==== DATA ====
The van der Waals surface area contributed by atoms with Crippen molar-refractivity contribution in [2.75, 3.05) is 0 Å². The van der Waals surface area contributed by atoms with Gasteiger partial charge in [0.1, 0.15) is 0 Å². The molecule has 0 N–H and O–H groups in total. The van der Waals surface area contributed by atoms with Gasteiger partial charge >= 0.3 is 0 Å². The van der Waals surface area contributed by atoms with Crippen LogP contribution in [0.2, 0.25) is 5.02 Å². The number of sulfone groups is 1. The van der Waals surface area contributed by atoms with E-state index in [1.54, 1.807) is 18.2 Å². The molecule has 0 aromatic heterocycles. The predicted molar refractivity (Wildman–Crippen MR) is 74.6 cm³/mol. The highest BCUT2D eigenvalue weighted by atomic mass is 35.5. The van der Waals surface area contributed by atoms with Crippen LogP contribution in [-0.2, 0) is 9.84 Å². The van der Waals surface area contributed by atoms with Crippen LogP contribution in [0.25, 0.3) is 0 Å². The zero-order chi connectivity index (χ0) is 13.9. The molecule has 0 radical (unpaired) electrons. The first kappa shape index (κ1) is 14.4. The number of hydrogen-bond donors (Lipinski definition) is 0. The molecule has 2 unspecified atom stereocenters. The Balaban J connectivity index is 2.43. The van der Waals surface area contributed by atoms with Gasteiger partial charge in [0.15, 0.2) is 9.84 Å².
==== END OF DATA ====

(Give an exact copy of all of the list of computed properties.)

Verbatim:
The van der Waals surface area contributed by atoms with Crippen molar-refractivity contribution in [2.75, 3.05) is 0 Å². The van der Waals surface area contributed by atoms with Gasteiger partial charge in [0.1, 0.15) is 0 Å². The molecule has 0 N–H and O–H groups in total. The van der Waals surface area contributed by atoms with Gasteiger partial charge >= 0.3 is 0 Å². The van der Waals surface area contributed by atoms with Crippen LogP contribution in [0.2, 0.25) is 5.02 Å². The number of sulfone groups is 1. The van der Waals surface area contributed by atoms with E-state index in [1.54, 1.807) is 18.2 Å². The molecule has 0 aromatic heterocycles. The predicted molar refractivity (Wildman–Crippen MR) is 74.6 cm³/mol. The highest BCUT2D eigenvalue weighted by atomic mass is 35.5. The van der Waals surface area contributed by atoms with Crippen LogP contribution in [-0.2, 0) is 9.84 Å². The van der Waals surface area contributed by atoms with Crippen LogP contribution in [0.25, 0.3) is 0 Å². The zero-order chi connectivity index (χ0) is 13.9. The molecule has 0 radical (unpaired) electrons. The first kappa shape index (κ1) is 14.4. The number of hydrogen-bond donors (Lipinski definition) is 0. The molecule has 2 unspecified atom stereocenters. The Balaban J connectivity index is 2.43. The van der Waals surface area contributed by atoms with Gasteiger partial charge in [0.15, 0.2) is 9.84 Å².